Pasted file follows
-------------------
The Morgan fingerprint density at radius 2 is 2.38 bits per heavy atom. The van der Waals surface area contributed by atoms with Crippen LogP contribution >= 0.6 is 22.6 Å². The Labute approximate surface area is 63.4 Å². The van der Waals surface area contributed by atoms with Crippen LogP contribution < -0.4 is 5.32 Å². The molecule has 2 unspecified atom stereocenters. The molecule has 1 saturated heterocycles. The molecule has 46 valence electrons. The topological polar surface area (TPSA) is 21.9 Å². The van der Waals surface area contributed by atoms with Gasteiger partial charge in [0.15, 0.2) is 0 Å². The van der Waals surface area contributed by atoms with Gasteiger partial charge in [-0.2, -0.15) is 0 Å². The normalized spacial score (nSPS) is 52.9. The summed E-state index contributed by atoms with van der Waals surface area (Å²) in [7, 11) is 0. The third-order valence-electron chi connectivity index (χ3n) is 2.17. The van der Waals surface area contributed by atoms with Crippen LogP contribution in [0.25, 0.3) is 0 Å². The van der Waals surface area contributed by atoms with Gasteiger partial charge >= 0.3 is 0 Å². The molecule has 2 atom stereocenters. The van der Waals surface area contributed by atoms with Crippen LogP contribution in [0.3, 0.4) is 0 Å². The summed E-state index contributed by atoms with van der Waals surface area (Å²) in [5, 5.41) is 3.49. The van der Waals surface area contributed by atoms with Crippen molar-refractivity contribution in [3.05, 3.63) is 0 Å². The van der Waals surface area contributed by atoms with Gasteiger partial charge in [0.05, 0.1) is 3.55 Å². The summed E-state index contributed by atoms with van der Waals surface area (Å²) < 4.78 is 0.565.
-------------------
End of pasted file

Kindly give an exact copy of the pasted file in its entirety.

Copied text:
The Morgan fingerprint density at radius 2 is 2.38 bits per heavy atom. The van der Waals surface area contributed by atoms with Crippen LogP contribution >= 0.6 is 22.6 Å². The Labute approximate surface area is 63.4 Å². The van der Waals surface area contributed by atoms with Crippen LogP contribution < -0.4 is 5.32 Å². The molecule has 2 unspecified atom stereocenters. The molecule has 1 saturated heterocycles. The molecule has 46 valence electrons. The topological polar surface area (TPSA) is 21.9 Å². The van der Waals surface area contributed by atoms with Gasteiger partial charge in [0.15, 0.2) is 0 Å². The van der Waals surface area contributed by atoms with Gasteiger partial charge in [-0.2, -0.15) is 0 Å². The normalized spacial score (nSPS) is 52.9. The summed E-state index contributed by atoms with van der Waals surface area (Å²) in [7, 11) is 0. The third-order valence-electron chi connectivity index (χ3n) is 2.17. The van der Waals surface area contributed by atoms with Crippen LogP contribution in [0.25, 0.3) is 0 Å². The van der Waals surface area contributed by atoms with Gasteiger partial charge >= 0.3 is 0 Å². The molecule has 2 atom stereocenters. The van der Waals surface area contributed by atoms with Crippen LogP contribution in [0.3, 0.4) is 0 Å². The summed E-state index contributed by atoms with van der Waals surface area (Å²) in [5, 5.41) is 3.49. The van der Waals surface area contributed by atoms with Crippen molar-refractivity contribution in [3.05, 3.63) is 0 Å². The van der Waals surface area contributed by atoms with Gasteiger partial charge in [0.05, 0.1) is 3.55 Å². The summed E-state index contributed by atoms with van der Waals surface area (Å²) < 4.78 is 0.565.